As much as La La Land was the supposed too-far-to-catch runaway leader, the preferential balloting system for Best Picture was actually the one aspect that encapsulated Moonlight’s obstacles into one tough stumbling block. Film-wise, Moonlight is unconventional and isn’t feel-good at all. It’s soul-searchingly deep and heavy…which is actually what the Academy prefers…and somehow alot of people including myself seem to have disregarded. Look at the past winners: Spotlight, Birdman, 12 Years A Slave, Argo…Still, Moonlight isn’t exactly the same kind of ‘serious’ film. And we all thought it would be pretty divisive for the over 60-yrs old white male demographic that makes up most of the Academy. It’s LGBT themes would surely have been thorny for some and the problems of Chiron growing up in the tumult of drug-infested, poverty-stricken ghettos of Miami while having to deal with his homosexuality is not transcendant for some. And yet, even as Moonlight seemed to be at the losing end of a system that favours a more general consensus type of film, it still won. Perhaps the story here is that things are really changing. Winning the preferential vote is no easy feat because other than gathering a support of people who vote your film as no.1, one must also try to be on as many no.2 places on the people who don’t have your film as no.1. It turns out that Moonlight actually had the consensus, and for once in a long time, I can finally say kudos to the Academy. It was the right choice.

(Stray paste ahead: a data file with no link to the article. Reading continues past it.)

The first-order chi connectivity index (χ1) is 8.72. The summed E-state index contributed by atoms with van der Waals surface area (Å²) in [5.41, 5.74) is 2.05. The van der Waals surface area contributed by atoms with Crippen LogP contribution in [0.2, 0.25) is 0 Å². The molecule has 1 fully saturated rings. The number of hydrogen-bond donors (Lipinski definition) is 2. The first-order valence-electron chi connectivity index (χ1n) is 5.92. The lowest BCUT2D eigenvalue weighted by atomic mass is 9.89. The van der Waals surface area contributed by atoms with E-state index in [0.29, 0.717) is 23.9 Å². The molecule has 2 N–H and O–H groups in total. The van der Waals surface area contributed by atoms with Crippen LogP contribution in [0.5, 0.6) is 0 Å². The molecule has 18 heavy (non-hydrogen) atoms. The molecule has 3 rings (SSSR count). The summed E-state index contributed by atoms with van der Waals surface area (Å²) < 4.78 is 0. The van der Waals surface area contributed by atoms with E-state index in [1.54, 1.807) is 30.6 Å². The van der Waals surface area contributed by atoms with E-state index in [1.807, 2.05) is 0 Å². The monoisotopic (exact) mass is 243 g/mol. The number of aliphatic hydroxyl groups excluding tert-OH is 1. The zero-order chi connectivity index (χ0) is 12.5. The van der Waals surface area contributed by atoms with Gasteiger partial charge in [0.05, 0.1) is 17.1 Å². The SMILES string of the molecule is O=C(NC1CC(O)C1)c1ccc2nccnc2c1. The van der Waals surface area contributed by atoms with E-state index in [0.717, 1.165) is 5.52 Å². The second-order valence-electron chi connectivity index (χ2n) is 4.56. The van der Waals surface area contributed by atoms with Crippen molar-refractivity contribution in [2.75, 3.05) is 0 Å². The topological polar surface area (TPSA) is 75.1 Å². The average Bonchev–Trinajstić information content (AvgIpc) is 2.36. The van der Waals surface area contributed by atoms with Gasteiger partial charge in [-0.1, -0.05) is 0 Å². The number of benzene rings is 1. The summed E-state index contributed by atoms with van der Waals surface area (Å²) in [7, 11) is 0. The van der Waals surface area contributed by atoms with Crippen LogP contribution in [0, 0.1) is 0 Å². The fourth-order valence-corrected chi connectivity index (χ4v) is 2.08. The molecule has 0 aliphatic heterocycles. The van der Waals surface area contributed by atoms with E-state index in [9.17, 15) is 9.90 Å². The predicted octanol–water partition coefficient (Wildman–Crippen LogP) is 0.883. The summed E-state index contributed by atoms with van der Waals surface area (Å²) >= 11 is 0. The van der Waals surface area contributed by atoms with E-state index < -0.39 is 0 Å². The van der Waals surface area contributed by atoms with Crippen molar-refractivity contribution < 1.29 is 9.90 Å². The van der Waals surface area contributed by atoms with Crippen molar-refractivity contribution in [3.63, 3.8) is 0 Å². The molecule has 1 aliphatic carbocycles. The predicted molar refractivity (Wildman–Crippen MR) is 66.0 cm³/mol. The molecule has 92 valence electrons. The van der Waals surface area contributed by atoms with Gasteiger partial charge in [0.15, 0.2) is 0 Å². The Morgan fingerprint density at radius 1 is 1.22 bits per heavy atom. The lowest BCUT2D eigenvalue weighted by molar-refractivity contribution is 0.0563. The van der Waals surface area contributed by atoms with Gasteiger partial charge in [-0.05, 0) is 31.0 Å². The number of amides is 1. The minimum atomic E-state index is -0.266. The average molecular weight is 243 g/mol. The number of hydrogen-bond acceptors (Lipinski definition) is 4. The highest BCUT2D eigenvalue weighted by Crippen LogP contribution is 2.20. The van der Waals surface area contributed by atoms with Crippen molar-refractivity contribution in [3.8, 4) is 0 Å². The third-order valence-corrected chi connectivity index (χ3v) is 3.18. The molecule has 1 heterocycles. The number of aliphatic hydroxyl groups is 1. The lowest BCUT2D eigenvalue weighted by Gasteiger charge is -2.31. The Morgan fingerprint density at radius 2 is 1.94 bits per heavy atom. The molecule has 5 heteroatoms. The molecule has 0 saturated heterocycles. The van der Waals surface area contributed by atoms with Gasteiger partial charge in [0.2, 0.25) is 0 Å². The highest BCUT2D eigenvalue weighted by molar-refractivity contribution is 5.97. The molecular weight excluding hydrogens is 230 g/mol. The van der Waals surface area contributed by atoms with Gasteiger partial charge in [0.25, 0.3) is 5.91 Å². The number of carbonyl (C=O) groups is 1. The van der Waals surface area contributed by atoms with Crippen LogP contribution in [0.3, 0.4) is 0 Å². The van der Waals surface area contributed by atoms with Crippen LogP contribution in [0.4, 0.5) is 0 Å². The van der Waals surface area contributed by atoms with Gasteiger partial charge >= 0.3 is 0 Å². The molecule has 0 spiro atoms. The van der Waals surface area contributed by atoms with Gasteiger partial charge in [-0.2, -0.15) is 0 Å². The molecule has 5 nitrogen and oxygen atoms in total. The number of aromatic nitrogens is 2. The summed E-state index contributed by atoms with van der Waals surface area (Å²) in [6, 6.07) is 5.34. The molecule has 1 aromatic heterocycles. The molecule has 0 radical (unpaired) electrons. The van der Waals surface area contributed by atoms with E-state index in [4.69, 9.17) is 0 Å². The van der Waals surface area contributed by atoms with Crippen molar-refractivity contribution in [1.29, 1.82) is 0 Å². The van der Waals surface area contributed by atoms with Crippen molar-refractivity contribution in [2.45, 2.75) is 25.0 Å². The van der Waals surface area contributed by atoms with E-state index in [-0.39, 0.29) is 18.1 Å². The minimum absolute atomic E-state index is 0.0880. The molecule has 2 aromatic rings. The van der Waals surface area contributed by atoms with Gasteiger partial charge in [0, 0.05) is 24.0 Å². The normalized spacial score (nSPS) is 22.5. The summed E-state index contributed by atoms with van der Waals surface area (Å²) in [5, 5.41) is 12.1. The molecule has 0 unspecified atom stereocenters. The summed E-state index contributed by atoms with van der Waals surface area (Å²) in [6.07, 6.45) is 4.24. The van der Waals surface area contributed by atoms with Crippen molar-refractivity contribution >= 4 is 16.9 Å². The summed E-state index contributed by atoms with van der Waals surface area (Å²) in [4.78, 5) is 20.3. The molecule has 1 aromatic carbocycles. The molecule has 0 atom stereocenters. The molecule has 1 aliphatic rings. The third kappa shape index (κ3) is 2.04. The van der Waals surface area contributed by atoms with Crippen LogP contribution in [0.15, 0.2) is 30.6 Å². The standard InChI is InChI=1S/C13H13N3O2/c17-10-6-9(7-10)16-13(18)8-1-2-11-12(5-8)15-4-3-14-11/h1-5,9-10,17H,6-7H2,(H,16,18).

And if you haven’t seen the film, I can only say please give it a watch. Congrats to Barry Jenkins, Tarell Alvin McCraney and the whole Moonlight team. Ya’ll deserved this 🙂